As the study shows, unwillingness to open up about unplanned pregnancies in the church isn’t a matter of churches failing to preach forgiveness for abortion. Unwillingness to open up about abortion is due to rejection and condemnation from the people of God. Unloving, unwelcoming, ungracious, and un-Christlike church cultures are why men and women don’t tell people in their churches about unplanned pregnancies. And if they don’t tell those in the church about their unplanned pregnancies, they’re more likely to come to the decision to abort.
If our church gatherings are reduced to events or relegated to programs instead of being built upon authentic Christian community, it’s no wonder why men wouldn’t tell anyone at their church about one of the most significant and consequential decisions of their lives. A poor understanding of the church, particularly as it pertains to community, accountability, and walking in obedience together, allows abortion to run rampant among professing Christians.A poor understanding of the church, particularly as it pertains to community, accountability, and walking in obedience together, allows abortion to run rampant among professing Christians. — @SkylarSpradlin Click To Tweet
The church is designed to exist as God’s people living together in humility, honesty, and vulnerability. Only in this type of loving, gracious, close-knit culture will men and women realize the freedom of walking together through our sins and life’s challenges. Only in a culture of love, accountability, and obedience will men and women be ushered away from abortion and toward faith in God’s grace and providence.
This is a difficult concept to embrace in American culture where autonomy and individuality are cherished. In a culture that rigorously defends personal privacy, the call for people to occasionally lay down that privacy, to let others into their personal lives, and to be vulnerable is so wildly contrary to worldly thinking that it may be scoffed at. But as the church builds a loving, shepherding culture of care, grace, holiness, and encouragement, there’s space for people to open up, seek guidance, confess sin, and even choose life over abortion.As the church builds a loving, shepherding culture of care, grace, holiness, and encouragement, there’s space for people to open up, seek guidance, confess sin, and even choose life over abortion. — @SkylarSpradlin Click To Tweet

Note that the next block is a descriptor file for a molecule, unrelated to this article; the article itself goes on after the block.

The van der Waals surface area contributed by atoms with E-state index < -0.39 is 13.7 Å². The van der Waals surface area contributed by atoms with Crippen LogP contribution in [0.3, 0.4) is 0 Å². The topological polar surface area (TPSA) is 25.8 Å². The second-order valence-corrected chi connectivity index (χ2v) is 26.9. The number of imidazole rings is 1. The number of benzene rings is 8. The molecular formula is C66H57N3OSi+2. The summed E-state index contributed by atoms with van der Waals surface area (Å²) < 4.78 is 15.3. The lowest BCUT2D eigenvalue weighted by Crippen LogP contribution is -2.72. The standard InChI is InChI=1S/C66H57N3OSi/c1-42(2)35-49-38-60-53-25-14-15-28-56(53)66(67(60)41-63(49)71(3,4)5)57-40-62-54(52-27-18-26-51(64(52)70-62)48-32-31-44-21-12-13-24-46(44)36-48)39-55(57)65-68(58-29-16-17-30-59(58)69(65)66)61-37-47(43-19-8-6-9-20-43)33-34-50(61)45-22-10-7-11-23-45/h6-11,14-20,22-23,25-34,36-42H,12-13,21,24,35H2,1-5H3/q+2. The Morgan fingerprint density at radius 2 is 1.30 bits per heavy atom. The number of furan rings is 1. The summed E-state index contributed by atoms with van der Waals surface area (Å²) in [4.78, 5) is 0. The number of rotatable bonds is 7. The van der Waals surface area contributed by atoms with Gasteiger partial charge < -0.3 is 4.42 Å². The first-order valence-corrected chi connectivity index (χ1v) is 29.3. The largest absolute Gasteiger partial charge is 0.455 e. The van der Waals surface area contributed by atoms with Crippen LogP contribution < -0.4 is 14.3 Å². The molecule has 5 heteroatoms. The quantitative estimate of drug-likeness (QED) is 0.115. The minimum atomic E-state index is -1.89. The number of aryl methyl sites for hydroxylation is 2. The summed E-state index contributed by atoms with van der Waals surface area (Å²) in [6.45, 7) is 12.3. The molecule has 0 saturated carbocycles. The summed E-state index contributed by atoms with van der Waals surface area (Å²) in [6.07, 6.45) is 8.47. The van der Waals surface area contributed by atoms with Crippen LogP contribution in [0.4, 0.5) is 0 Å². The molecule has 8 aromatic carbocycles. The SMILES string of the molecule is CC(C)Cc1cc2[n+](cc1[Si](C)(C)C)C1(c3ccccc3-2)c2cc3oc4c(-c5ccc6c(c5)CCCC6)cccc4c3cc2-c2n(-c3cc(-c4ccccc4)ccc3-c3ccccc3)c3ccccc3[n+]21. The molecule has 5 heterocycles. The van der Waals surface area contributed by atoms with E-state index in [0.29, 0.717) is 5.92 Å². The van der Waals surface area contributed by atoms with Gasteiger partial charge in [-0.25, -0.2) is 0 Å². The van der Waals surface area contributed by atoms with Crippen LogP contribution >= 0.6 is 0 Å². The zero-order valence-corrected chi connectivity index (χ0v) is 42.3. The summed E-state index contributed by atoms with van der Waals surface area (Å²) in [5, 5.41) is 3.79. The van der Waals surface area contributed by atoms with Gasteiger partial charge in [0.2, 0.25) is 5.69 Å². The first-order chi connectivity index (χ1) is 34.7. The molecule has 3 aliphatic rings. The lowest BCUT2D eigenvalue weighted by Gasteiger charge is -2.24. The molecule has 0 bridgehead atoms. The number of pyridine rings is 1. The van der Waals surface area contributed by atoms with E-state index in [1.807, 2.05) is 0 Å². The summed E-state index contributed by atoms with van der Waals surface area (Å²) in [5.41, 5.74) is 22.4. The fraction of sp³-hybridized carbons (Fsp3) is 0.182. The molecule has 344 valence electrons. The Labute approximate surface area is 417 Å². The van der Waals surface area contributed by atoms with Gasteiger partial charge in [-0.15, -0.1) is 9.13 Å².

Our battle against abortion is two-fold. It’s external and internal. It’s waged in public and in private. It’s fought against on the political stage and admonished on the living room couch. The church must engage on all fronts. Keep fighting on the public front. But tenderly and graciously help in private.
Pastors must begin to teach their people that the church is a safe place of walking with the Lord. In addition to teaching this, churches must actually become a safe place of walking with the Lord. Only then, will abortion be addressed from within.
Skylar is the lead pastor of Trinity Baptist Church in Weatherford, Oklahoma. He’s earning his Masters of Divinity from the Southern Baptist Theological Seminary and is the co-host of “Doctrine & Doxology” a weekly podcast geared toward helping Christians think biblically.